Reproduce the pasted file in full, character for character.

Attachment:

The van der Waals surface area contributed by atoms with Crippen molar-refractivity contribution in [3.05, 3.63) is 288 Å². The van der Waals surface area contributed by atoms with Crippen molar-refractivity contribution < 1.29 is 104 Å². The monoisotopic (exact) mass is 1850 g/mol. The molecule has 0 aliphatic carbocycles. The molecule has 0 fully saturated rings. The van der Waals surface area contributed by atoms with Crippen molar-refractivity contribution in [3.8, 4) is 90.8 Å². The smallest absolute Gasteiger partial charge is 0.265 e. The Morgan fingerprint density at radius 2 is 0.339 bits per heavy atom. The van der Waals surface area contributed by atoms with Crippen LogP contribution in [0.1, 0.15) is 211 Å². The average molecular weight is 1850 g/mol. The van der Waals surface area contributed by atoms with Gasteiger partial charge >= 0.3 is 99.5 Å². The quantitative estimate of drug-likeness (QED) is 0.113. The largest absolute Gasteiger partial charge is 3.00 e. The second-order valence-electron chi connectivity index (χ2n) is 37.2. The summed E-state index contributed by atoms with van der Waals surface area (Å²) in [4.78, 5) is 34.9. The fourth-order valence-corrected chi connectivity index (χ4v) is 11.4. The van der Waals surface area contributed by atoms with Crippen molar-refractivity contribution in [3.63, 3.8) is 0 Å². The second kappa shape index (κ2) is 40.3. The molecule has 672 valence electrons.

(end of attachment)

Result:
The van der Waals surface area contributed by atoms with Crippen molar-refractivity contribution in [3.05, 3.63) is 288 Å². The van der Waals surface area contributed by atoms with Crippen molar-refractivity contribution < 1.29 is 104 Å². The monoisotopic (exact) mass is 1850 g/mol. The molecule has 0 aliphatic carbocycles. The molecule has 0 fully saturated rings. The van der Waals surface area contributed by atoms with Crippen molar-refractivity contribution in [3.8, 4) is 90.8 Å². The smallest absolute Gasteiger partial charge is 0.265 e. The Morgan fingerprint density at radius 2 is 0.339 bits per heavy atom. The van der Waals surface area contributed by atoms with Crippen LogP contribution in [0.1, 0.15) is 211 Å². The average molecular weight is 1850 g/mol. The van der Waals surface area contributed by atoms with Gasteiger partial charge >= 0.3 is 99.5 Å². The quantitative estimate of drug-likeness (QED) is 0.113. The largest absolute Gasteiger partial charge is 3.00 e. The second-order valence-electron chi connectivity index (χ2n) is 37.2. The summed E-state index contributed by atoms with van der Waals surface area (Å²) in [4.78, 5) is 34.9. The fourth-order valence-corrected chi connectivity index (χ4v) is 11.4. The van der Waals surface area contributed by atoms with Crippen molar-refractivity contribution in [3.63, 3.8) is 0 Å². The second kappa shape index (κ2) is 40.3. The molecule has 672 valence electrons.